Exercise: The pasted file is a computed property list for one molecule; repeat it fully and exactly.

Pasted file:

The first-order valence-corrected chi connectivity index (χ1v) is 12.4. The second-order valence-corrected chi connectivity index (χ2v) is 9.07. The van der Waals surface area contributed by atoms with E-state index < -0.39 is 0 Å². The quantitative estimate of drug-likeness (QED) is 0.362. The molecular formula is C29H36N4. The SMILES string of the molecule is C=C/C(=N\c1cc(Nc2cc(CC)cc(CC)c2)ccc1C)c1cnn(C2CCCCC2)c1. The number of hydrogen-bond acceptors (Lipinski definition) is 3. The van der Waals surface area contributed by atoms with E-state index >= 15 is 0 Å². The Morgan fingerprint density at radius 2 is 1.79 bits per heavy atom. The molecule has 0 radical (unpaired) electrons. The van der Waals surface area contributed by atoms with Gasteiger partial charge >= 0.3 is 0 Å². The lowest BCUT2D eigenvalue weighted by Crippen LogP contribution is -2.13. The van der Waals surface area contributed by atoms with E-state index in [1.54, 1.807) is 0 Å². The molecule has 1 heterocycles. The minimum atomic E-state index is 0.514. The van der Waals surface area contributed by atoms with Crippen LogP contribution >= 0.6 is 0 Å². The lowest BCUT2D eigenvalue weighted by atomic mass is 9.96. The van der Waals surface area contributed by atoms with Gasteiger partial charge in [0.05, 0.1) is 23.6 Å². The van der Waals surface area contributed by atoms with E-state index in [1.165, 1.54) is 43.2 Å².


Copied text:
The first-order valence-corrected chi connectivity index (χ1v) is 12.4. The second-order valence-corrected chi connectivity index (χ2v) is 9.07. The van der Waals surface area contributed by atoms with E-state index < -0.39 is 0 Å². The quantitative estimate of drug-likeness (QED) is 0.362. The molecular formula is C29H36N4. The SMILES string of the molecule is C=C/C(=N\c1cc(Nc2cc(CC)cc(CC)c2)ccc1C)c1cnn(C2CCCCC2)c1. The number of hydrogen-bond acceptors (Lipinski definition) is 3. The van der Waals surface area contributed by atoms with E-state index >= 15 is 0 Å². The Morgan fingerprint density at radius 2 is 1.79 bits per heavy atom. The molecule has 0 radical (unpaired) electrons. The van der Waals surface area contributed by atoms with Gasteiger partial charge >= 0.3 is 0 Å². The lowest BCUT2D eigenvalue weighted by Crippen LogP contribution is -2.13. The van der Waals surface area contributed by atoms with E-state index in [1.54, 1.807) is 0 Å². The molecule has 1 heterocycles. The minimum atomic E-state index is 0.514. The van der Waals surface area contributed by atoms with Crippen LogP contribution >= 0.6 is 0 Å². The lowest BCUT2D eigenvalue weighted by atomic mass is 9.96. The van der Waals surface area contributed by atoms with Gasteiger partial charge in [0.05, 0.1) is 23.6 Å². The van der Waals surface area contributed by atoms with E-state index in [1.165, 1.54) is 43.2 Å².